In 1996 after my friend Jenny died, we placed a tall white wooden cross at the accident site. It was such a powerful healing moment. Not only did all of her friends come out to the site but the first responders who had tended to her at the accident scene also joined us. The cross contained the initials and little snippets of all of those who loved her. The event of making, placing and leaving the cross was cathartic. It was deep and painful but it was also healing and peaceful. It is a representation of all our anguish left on the side of the road as a small reminder of her.
I am not sure of the year that Florida changed their rules, but at some point all the crosses in the state were removed and replaced with circular markers. In her group, we referred to the circular marker as a lollipop. The marker is simple. It doesn’t hold the same power that the original cross did but it still makes my chest heavy when I drive past them anywhere in the state.
It is here where I live so acutely in the land of lollipops.
We moved back to my little college town three years ago. It has been almost 24 years since we stood in that grassy patch with the heavy weight of grief and while so many things have changed, so many more have remained the same. The one thing that has not changed is the amount of memories that impale my heart at every little turn. Every little cobble stone street. Sidewalk cracks. Chocolate chip cookies and fragrant magnolias. Each of them simultaneously hold the deepest pains and the most intense joy.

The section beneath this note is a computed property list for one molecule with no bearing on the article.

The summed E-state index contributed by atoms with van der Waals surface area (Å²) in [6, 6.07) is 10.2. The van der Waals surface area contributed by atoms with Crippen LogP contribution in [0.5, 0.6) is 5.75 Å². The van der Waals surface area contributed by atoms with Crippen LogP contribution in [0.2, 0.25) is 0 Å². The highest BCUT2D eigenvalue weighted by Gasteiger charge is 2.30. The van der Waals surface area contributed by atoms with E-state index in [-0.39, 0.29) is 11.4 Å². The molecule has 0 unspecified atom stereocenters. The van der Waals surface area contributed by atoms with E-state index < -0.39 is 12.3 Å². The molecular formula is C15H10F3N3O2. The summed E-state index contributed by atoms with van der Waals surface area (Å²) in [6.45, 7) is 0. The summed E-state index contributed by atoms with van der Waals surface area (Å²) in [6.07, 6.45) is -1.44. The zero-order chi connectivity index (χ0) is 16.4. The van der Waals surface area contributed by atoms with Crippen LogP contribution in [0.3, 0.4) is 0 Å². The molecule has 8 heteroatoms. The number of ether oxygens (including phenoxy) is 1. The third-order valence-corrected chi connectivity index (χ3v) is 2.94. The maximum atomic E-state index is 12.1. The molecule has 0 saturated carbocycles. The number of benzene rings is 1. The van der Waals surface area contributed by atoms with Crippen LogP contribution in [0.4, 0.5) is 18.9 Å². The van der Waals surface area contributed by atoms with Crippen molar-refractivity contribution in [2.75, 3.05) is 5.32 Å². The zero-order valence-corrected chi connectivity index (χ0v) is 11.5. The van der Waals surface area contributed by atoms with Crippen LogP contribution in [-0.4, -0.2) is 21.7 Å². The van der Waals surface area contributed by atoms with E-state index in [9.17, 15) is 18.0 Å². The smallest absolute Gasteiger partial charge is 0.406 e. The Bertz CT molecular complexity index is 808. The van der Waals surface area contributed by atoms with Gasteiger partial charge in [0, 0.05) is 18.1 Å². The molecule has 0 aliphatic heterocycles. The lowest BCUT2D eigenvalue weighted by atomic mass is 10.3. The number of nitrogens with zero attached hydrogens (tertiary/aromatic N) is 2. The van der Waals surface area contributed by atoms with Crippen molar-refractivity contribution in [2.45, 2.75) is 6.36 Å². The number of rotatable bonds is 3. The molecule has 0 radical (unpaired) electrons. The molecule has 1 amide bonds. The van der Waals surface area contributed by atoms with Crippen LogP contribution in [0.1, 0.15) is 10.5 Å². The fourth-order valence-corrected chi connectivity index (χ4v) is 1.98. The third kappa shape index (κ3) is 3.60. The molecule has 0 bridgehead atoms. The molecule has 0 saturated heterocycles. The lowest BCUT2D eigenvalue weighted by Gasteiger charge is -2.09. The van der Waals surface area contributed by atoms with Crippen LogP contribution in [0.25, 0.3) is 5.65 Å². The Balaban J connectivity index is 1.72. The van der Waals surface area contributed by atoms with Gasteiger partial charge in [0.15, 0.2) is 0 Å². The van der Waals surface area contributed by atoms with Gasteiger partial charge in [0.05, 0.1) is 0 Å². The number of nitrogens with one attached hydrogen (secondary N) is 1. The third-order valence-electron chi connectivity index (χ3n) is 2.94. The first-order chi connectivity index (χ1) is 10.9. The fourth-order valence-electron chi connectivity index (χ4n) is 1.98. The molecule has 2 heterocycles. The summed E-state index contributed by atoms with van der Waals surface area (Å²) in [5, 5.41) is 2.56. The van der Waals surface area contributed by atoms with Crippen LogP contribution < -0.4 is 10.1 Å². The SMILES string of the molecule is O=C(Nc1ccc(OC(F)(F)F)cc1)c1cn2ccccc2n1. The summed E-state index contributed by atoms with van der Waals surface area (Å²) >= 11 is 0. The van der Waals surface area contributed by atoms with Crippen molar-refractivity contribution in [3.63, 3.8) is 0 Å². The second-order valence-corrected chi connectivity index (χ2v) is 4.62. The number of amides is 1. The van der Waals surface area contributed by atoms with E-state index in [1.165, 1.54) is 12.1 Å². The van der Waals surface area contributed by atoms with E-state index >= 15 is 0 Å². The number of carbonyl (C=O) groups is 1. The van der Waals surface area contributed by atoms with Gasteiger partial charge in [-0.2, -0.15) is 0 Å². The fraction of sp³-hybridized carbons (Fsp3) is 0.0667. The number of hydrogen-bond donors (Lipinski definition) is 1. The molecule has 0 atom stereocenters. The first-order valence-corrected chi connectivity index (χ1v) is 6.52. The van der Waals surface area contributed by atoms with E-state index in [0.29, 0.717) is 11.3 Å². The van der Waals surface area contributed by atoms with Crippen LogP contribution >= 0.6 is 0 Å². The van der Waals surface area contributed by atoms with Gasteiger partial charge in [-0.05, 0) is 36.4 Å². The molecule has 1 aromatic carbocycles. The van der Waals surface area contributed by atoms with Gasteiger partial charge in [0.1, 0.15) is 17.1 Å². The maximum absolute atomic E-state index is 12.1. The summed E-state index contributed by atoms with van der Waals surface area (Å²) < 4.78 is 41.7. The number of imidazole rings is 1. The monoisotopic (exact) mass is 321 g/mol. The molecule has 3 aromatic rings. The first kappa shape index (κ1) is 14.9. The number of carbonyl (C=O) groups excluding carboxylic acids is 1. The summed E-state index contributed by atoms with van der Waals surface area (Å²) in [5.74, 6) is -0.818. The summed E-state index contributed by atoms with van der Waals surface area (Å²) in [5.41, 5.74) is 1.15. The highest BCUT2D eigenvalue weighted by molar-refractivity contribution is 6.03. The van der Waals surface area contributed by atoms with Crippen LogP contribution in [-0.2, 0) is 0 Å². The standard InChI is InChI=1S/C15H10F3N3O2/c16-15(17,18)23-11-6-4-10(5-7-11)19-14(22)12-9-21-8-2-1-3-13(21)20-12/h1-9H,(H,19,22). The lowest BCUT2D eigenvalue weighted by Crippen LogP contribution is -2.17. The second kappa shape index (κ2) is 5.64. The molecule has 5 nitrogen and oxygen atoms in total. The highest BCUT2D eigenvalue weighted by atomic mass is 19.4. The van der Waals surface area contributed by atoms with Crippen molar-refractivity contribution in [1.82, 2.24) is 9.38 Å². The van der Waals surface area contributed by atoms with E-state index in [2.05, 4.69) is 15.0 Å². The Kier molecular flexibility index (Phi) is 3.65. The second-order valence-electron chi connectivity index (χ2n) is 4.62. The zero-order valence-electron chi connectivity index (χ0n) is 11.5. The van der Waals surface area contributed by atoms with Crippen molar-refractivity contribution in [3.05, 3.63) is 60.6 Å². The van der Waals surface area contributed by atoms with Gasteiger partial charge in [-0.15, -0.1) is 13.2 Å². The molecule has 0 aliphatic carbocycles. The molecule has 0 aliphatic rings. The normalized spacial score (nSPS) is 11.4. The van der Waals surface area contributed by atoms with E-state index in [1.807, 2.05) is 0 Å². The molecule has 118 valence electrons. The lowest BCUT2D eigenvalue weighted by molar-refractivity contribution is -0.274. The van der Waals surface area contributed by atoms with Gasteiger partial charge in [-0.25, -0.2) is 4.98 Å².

It is strange to find yourself caught in the familiarity of the past but then clearly in the present. Knowing that there is something in your heart that has changed but can’t be fully replaced. The feeling of seeing your small child mesmerized by the rainbow prisms of a crystal and remembering the other smile you once saw do the same. Tasting the familiar flavors, saying the same things, walking the same paths, seeing the same shadows. The familiar past is always mixed with the now daily present. Each window of those spaces containing the reflection of a ghost.
That is what death does to a person. It creates lollipops of the familiar all across your landscapes. They burden your days with intimate feelings of the recognizable and a simultaneous understanding that life will never be the same.
Those memories that once brought joy now are veiled in a fine layer of loss. And even when you attempt to overwrite the pain, the grief often expands into the small crevices like sand in the wind. Markers of where the past and present overlap and joy and sorrow meld into one.
In Memory of Jenny Sadow
Please Don’t Drink and Drive!